And so I sat in my hangover prison cell. Time, the only thing separating me from this sickening state and actually feeling human again. Unable to move and pondering how I would even drive home (my husband and I had come in separate cars). First, I was probably still drunk. And second, I couldn’t even sit up.

Suddenly, I felt the back of my tongue tinge and I jolted to the RV bathroom, which smelled like shit and grossness. And I threw up in that disgusting toilet. I wretched over and over and saw my dinner in nasty fragments flow into the toilet and stick to the sides of the bowl.

I wiped my mouth.

Then, I looked through the crack of the open door. And saw my child’s face. Watching me.

You are the biggest loser. The words from within invaded every corner of me.

What a failure. Overdrinking, not able to engage with the family and now throwing up in front of your child.

I stumbled back to the bed and collapsed.

It felt like a chainsaw was pressing in on my temples. I was still dizzy.

But my mind was as clear and resolute as it’s ever been.

Two words.


I will never feel this way again. This is not me. I am better than this.

I knew, in my heart of hearts, that I could easily justify how I felt and what I had done the night before. It was an upsetting night, and so I drank. Of course. Understandable. I didn’t set out to overdrink, but I had. And now I am hungover, as I have been many times before, but I’ve learned my lesson. This was an anomaly, and it will be over soon. I will not do this again.

But I knew it was a lie.

Because if this line of reasoning was okay with me, then I would be doing this again. Because I could always justify it. (Our culture makes this very easy, but that’s another story.)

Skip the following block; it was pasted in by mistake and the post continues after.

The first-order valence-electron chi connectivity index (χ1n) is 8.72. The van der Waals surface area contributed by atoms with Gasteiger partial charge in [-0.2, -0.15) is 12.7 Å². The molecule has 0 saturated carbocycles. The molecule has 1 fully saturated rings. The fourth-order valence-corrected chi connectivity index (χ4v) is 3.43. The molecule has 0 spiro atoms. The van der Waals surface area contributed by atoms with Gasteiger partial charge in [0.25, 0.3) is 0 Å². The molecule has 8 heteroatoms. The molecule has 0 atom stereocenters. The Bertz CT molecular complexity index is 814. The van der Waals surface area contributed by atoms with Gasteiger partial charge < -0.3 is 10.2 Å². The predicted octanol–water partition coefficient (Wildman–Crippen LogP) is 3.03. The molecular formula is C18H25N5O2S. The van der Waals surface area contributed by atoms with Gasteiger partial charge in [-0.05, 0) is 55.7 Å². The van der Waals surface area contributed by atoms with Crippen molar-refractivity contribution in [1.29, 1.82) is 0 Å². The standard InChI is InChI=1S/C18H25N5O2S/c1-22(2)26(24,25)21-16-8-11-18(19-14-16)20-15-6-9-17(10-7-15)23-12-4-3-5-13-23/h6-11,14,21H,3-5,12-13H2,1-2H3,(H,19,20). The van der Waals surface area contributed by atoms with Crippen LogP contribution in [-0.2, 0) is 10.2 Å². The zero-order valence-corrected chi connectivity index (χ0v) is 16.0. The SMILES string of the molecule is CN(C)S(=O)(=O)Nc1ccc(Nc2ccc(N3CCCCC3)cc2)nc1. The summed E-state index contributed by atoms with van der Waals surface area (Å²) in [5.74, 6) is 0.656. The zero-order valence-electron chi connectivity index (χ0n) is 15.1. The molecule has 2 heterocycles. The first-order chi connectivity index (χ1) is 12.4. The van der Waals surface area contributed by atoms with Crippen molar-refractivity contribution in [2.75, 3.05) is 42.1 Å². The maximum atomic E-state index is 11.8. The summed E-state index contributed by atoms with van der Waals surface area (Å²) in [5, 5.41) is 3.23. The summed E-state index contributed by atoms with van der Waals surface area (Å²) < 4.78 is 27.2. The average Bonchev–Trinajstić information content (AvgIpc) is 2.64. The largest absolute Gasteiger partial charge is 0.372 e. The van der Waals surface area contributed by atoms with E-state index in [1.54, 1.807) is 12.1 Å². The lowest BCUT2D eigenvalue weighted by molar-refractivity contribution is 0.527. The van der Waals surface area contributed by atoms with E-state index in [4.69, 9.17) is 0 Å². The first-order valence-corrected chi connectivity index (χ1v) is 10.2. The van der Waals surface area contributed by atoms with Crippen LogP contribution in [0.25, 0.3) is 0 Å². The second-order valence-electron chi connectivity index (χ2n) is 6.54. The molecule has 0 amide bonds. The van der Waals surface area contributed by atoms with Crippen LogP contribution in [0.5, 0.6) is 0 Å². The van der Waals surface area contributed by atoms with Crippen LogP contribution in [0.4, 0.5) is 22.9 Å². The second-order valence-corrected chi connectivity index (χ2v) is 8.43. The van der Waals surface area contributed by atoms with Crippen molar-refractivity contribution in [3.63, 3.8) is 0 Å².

This is not who I am.

And so, in that disgusting RV bed, I decided this time was different.

To be honest, I didn’t know if it really was, but I felt bad enough to decide in that moment that I would never, ever feel that way again.

It was another promise I wasn’t sure I could keep.

Once I could finally unpeel myself from the bed, I got the Tito’s bottle, opened it and poured the entire thing down the drain of the RV sink.

I am a frugal person. I do not like to waste things. Despite my years of questioning, I had never done that with any sort of alcohol before.

This was symbolic. This was huge.

This glass handle will not come home with me. It sickens me and it is trash.

At the stoplight to the freeway onramp on the way home, I emailed a coach who I’d exchanged a few lines with before, and that made it official that I was doing this.

This is the first day of the rest of my life.

Every time I doubted my choice on that sick, 3-hour drive home, I kept reminding myself of the freedom I was choosing.

Now that I’m almost 5 months in, I could add so many more, but that first, fateful, fragile and terrifying day that I decided alcohol no longer held a space in my life, the most encouraging words to me were:

You never have to be hungover again.


This is getting too long, so I will continue next time with another post about what that first month was like, what helped me and the deep sorrow I felt in saying goodbye to a dear and loyal friend who’d been there for me through the good times and the bad. Turns out, I didn’t really need her and she wasn’t that great of a friend. If you are reevaluating your relationship with alcohol, let me know how I can support you, and if you feel comfortable, join the new private Facebook page I just created: She Just Glows – Living Free.

My laptop died halfway through the Facebook Live video embedded above in this post (darn it), and the last 20 minutes are the best part! To watch the whole Live, check out the one on Instagram.